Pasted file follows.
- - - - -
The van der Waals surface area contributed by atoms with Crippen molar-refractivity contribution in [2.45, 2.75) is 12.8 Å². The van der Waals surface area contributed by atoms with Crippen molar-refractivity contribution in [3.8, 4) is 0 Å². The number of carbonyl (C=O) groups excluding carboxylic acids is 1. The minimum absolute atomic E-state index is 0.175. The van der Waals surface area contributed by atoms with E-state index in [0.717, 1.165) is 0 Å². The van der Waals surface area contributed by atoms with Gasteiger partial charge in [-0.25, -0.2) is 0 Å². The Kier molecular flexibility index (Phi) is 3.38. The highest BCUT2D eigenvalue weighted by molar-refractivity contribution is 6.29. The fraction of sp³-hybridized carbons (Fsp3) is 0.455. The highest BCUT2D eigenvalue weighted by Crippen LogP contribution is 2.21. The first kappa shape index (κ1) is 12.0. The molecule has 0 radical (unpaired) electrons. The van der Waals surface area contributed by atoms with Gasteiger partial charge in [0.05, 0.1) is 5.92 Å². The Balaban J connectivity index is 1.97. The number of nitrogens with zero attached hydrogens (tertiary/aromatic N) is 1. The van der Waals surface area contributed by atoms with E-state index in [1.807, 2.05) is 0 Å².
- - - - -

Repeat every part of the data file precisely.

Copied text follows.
The van der Waals surface area contributed by atoms with Crippen molar-refractivity contribution in [2.45, 2.75) is 12.8 Å². The van der Waals surface area contributed by atoms with Crippen molar-refractivity contribution in [3.8, 4) is 0 Å². The number of carbonyl (C=O) groups excluding carboxylic acids is 1. The minimum absolute atomic E-state index is 0.175. The van der Waals surface area contributed by atoms with E-state index in [0.717, 1.165) is 0 Å². The van der Waals surface area contributed by atoms with Gasteiger partial charge in [-0.25, -0.2) is 0 Å². The Kier molecular flexibility index (Phi) is 3.38. The highest BCUT2D eigenvalue weighted by molar-refractivity contribution is 6.29. The fraction of sp³-hybridized carbons (Fsp3) is 0.455. The highest BCUT2D eigenvalue weighted by Crippen LogP contribution is 2.21. The first kappa shape index (κ1) is 12.0. The molecule has 0 radical (unpaired) electrons. The van der Waals surface area contributed by atoms with Gasteiger partial charge in [0.05, 0.1) is 5.92 Å². The Balaban J connectivity index is 1.97. The number of nitrogens with zero attached hydrogens (tertiary/aromatic N) is 1. The van der Waals surface area contributed by atoms with E-state index in [1.807, 2.05) is 0 Å².